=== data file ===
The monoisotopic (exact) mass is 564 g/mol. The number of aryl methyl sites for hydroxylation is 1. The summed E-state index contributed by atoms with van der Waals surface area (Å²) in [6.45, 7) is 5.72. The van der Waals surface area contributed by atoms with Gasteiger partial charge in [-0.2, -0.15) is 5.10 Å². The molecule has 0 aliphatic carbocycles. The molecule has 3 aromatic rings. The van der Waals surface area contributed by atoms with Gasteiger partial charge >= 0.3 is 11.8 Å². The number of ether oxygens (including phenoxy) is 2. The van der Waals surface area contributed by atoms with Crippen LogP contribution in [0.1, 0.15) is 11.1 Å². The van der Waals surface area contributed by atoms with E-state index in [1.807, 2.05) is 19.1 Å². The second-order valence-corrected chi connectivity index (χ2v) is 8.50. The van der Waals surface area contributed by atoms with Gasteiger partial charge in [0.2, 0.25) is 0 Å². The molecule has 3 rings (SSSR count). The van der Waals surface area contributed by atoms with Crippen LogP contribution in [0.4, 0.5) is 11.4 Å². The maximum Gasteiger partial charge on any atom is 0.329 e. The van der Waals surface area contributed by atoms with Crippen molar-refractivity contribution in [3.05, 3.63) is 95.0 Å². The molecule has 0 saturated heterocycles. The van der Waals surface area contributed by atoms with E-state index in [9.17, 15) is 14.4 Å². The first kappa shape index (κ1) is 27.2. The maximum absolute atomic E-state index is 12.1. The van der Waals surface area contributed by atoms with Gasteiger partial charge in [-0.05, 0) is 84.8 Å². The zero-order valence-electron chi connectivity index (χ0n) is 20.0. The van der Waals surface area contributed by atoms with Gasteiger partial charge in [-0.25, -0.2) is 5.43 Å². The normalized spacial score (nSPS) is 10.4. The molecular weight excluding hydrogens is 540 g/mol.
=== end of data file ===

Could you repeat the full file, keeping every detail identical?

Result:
The monoisotopic (exact) mass is 564 g/mol. The number of aryl methyl sites for hydroxylation is 1. The summed E-state index contributed by atoms with van der Waals surface area (Å²) in [6.45, 7) is 5.72. The van der Waals surface area contributed by atoms with Gasteiger partial charge in [-0.2, -0.15) is 5.10 Å². The molecule has 0 aliphatic carbocycles. The molecule has 3 aromatic rings. The van der Waals surface area contributed by atoms with Gasteiger partial charge >= 0.3 is 11.8 Å². The number of ether oxygens (including phenoxy) is 2. The van der Waals surface area contributed by atoms with Crippen LogP contribution in [0.1, 0.15) is 11.1 Å². The van der Waals surface area contributed by atoms with E-state index in [1.807, 2.05) is 19.1 Å². The second-order valence-corrected chi connectivity index (χ2v) is 8.50. The van der Waals surface area contributed by atoms with Gasteiger partial charge in [0.2, 0.25) is 0 Å². The molecule has 3 rings (SSSR count). The van der Waals surface area contributed by atoms with Crippen LogP contribution in [0.4, 0.5) is 11.4 Å². The maximum Gasteiger partial charge on any atom is 0.329 e. The van der Waals surface area contributed by atoms with Crippen molar-refractivity contribution in [3.05, 3.63) is 95.0 Å². The molecule has 0 saturated heterocycles. The van der Waals surface area contributed by atoms with E-state index in [9.17, 15) is 14.4 Å². The first kappa shape index (κ1) is 27.2. The maximum absolute atomic E-state index is 12.1. The van der Waals surface area contributed by atoms with Gasteiger partial charge in [-0.05, 0) is 84.8 Å². The zero-order valence-electron chi connectivity index (χ0n) is 20.0. The van der Waals surface area contributed by atoms with Gasteiger partial charge in [-0.25, -0.2) is 5.43 Å². The normalized spacial score (nSPS) is 10.4. The molecular weight excluding hydrogens is 540 g/mol.